A U.S. Food and Drug Administration advisory committee is set to meet Tuesday to decide whether it is safe for young children to receive a COVID-19 vaccine.
The FDA’s Vaccines and Related Biological Products Advisory Committee will decide whether to recommend the Pfizer-BioNTech vaccine for children ages 5 to 11 years old.
On Friday, the FDA posted its analysis of Pfizer’s clinical trials ahead of Tuesday’s meeting. Researchers said they found that the vaccine was effective in preventing hospitalization and death in the age group, weighed against potential serious side effects. of taking the vaccine.
FDA scientists said they were able to confirm the results from Pfizer testing that showed the vaccine was nearly 91% effective at preventing symptomatic infection in young children. No new or unexpected side effects were found, according to the FDA.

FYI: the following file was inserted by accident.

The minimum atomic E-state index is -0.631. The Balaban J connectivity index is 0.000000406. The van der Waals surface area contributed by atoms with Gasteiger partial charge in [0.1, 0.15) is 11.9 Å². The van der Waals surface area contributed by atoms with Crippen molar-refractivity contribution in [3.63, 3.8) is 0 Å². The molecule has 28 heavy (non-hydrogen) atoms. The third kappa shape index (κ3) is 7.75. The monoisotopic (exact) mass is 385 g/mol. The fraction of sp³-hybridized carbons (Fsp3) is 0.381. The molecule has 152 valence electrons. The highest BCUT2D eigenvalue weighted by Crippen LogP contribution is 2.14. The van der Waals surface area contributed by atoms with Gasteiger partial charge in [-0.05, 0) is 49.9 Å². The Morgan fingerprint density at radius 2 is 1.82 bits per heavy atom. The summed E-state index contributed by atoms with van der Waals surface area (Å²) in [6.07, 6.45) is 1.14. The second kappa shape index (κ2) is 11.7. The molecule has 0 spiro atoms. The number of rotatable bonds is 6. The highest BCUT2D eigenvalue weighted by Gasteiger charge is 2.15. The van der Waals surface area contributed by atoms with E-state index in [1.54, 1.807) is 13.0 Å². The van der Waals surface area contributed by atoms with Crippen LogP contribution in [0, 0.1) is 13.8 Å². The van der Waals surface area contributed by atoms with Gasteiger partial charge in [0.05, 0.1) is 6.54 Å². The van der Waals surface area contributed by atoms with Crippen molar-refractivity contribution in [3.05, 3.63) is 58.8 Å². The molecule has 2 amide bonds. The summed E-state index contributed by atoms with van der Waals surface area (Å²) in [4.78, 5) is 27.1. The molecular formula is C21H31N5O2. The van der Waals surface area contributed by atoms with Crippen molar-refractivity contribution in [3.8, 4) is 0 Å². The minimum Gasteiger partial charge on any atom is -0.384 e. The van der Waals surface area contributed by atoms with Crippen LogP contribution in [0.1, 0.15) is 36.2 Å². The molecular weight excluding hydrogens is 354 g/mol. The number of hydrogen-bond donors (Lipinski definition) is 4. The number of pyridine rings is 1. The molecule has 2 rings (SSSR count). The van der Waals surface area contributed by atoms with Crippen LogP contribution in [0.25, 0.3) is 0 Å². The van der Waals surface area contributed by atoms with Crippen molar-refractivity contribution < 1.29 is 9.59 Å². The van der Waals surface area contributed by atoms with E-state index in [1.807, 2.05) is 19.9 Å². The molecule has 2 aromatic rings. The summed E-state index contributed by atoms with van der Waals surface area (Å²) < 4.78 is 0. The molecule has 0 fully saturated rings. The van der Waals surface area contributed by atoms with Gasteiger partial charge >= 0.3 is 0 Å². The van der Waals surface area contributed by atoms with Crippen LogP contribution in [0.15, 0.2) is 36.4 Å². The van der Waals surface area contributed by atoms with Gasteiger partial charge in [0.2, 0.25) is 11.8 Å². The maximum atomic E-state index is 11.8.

The study did address cases of myocarditis that were seen after the second dose of the vaccine in older, mostly male teens and young men. The agency noted that the study wasn’t large enough to have detected cases of the heart inflammation or other such rare side effects.
The Centers for Disease Control and Prevention says COVID-19 has killed more than 637 Americans aged 18 and under.
Nearly 6.2 million children have been infected with the coronavirus with more than 1.1 million cases in the last six weeks, according to the American Academy of Pediatrics.
If the FDA advisory board approves the vaccine for use in the age group, a CDC advisory group would have to approve it and the CDC director would have to sign off on the guidance. Children could be able to begin getting the vaccinations anytime after that.
Should the vaccine be approved by the FDA and CDC for use in children ages 5-11, the Biden administration says it has purchased enough doses for everyone in that age group in America.
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